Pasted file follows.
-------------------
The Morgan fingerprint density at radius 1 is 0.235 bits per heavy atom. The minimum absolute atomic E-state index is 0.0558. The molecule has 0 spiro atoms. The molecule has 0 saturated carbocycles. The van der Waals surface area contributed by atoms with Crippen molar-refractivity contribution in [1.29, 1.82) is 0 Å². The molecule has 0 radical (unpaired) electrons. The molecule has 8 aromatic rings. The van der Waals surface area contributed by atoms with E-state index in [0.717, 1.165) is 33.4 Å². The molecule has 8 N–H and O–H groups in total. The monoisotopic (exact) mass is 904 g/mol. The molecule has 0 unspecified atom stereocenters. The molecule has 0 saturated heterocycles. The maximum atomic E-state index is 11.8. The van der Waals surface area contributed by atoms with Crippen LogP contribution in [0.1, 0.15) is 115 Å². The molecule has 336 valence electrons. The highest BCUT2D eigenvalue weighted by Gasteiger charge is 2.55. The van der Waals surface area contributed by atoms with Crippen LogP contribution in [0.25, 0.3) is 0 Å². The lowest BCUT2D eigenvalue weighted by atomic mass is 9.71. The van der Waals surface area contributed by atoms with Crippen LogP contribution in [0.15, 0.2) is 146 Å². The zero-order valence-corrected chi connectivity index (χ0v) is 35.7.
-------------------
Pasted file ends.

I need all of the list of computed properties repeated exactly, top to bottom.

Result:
The Morgan fingerprint density at radius 1 is 0.235 bits per heavy atom. The minimum absolute atomic E-state index is 0.0558. The molecule has 0 spiro atoms. The molecule has 0 saturated carbocycles. The van der Waals surface area contributed by atoms with Crippen molar-refractivity contribution in [1.29, 1.82) is 0 Å². The molecule has 0 radical (unpaired) electrons. The molecule has 8 aromatic rings. The van der Waals surface area contributed by atoms with E-state index in [0.717, 1.165) is 33.4 Å². The molecule has 8 N–H and O–H groups in total. The monoisotopic (exact) mass is 904 g/mol. The molecule has 0 unspecified atom stereocenters. The molecule has 0 saturated heterocycles. The maximum atomic E-state index is 11.8. The van der Waals surface area contributed by atoms with Crippen LogP contribution in [0.1, 0.15) is 115 Å². The molecule has 336 valence electrons. The highest BCUT2D eigenvalue weighted by Gasteiger charge is 2.55. The van der Waals surface area contributed by atoms with Crippen LogP contribution in [0.25, 0.3) is 0 Å². The lowest BCUT2D eigenvalue weighted by atomic mass is 9.71. The van der Waals surface area contributed by atoms with Crippen LogP contribution in [0.15, 0.2) is 146 Å². The zero-order valence-corrected chi connectivity index (χ0v) is 35.7.